The Election Commission was capable of holding the Lok Sabha elections and polls to four state assemblies together in December if the parliamentary elections are advanced, Chief Election Commissioner O P Rawat said today.
His comments came when asked whether the EC was ready if the LS elections are held in December along with Assembly polls in Madhya Pradesh, Chhattisgarh, Mizoram and Rajasthan.
“Why not. There would not be any problem,” he told PTI.
There have been speculation in some circles that the Lok Sabha elections, scheduled for April-May 2019 may be advanced to November-December 2018 so that they can be held simultaneously with Assembly elections in Madhya Pradesh, Chhattisgarh, Mizoram and Rajasthan.
While the term of the Mizoram Assembly will end on December 15, the terms of Chhattisgarh, Madhya Pradesh and Rajasthan assemblies would end on January 5, 2019 January 7 and January 20, 2019, respectively.
Asked whether the required electronic voting machines (EVMs) and paper trail machines would be ready if the LS polls are held in December along with those of four assemblies, the CEC said while all the required EVMs would be in place by September end, paper trail machines would come in November end.
The CEC explained that out of 17.5 lakh paper trail machines, 16 lakh would be in place before November.
The remaining 1.5 lakh paper trail or voter verifiable paper audit trail (VVPAT) machines would be delivered by the end of November.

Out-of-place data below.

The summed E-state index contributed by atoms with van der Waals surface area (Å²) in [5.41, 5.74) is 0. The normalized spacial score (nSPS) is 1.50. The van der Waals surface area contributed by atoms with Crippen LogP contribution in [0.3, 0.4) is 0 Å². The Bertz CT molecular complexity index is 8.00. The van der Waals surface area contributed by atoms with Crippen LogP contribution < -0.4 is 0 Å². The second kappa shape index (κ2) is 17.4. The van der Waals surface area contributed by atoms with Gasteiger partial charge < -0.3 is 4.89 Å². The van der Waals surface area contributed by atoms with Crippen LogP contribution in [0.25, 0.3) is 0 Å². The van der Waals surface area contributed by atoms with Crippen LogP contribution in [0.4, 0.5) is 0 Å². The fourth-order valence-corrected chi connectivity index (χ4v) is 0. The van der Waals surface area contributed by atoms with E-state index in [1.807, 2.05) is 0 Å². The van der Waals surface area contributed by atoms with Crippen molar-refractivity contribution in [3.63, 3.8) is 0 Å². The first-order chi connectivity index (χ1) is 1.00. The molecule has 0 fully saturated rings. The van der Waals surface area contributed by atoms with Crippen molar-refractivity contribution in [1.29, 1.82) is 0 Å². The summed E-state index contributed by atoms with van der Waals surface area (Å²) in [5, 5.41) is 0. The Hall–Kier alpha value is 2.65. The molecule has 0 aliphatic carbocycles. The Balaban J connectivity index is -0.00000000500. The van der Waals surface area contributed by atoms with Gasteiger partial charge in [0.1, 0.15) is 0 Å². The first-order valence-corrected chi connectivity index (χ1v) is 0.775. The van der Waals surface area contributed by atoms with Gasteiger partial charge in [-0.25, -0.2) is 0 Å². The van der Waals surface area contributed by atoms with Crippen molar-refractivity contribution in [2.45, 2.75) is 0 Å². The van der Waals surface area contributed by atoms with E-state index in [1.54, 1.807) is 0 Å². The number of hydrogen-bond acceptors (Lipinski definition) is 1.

“As you had sought to know, if LS elections are held in December, then the first level check (FLC) of the 1.5 lakh VVPATs (which EC would get in November end) would be difficult … then some critical small gaps would be there,” he said.
While the EC needs EVMs and VVPATs for 10 lakh polling stations for the LS polls, it needs the two devices for two lakh polling stations in four states where Assembly elections would be due in December-January.
“There would be a little constraint on the reserves. Instead of 135 per cent (reserves), will have to go for 130 per cent, if the situation arises,” Rawat said about VVPATs.
Voter-verifiable paper audit trail (VVPAT) or paper trail machine is a device which dispenses a slip with the symbol of the party for which a person has voted for. The slip appears on a small window for seven seconds and then drops in a box. But the voter cannot take it home.
The VVPAT are used in all polling stations. But as of now, results of EVMs and VVPATs are matched in one polling station per constituency.
There have been demands to increase the number of polling stations where EVM and VVPAT results are matched to dispel fears about electronic voting machines being ‘hacked’ to favour a particular political party.
Rawat said there have been delays in the delivery of paper trail machines as the Technical Experts Committee appointed by it analyses the technology stabilisation issues in the initial batches and incorporates essential design improvements.
“This ensures we don’t face the problems later,” he said.
While all required EVMs — 13.95 lakh ballot units and 9.3 lakh control units — will be delivered by September 30, 17.15 lakh VVPATs will also be delivered well before the end of November, he added.
Over 11 per cent of the 10,300 VVPAT machines across 10 states had developed faults and had to be replaced during the May 28 bypolls.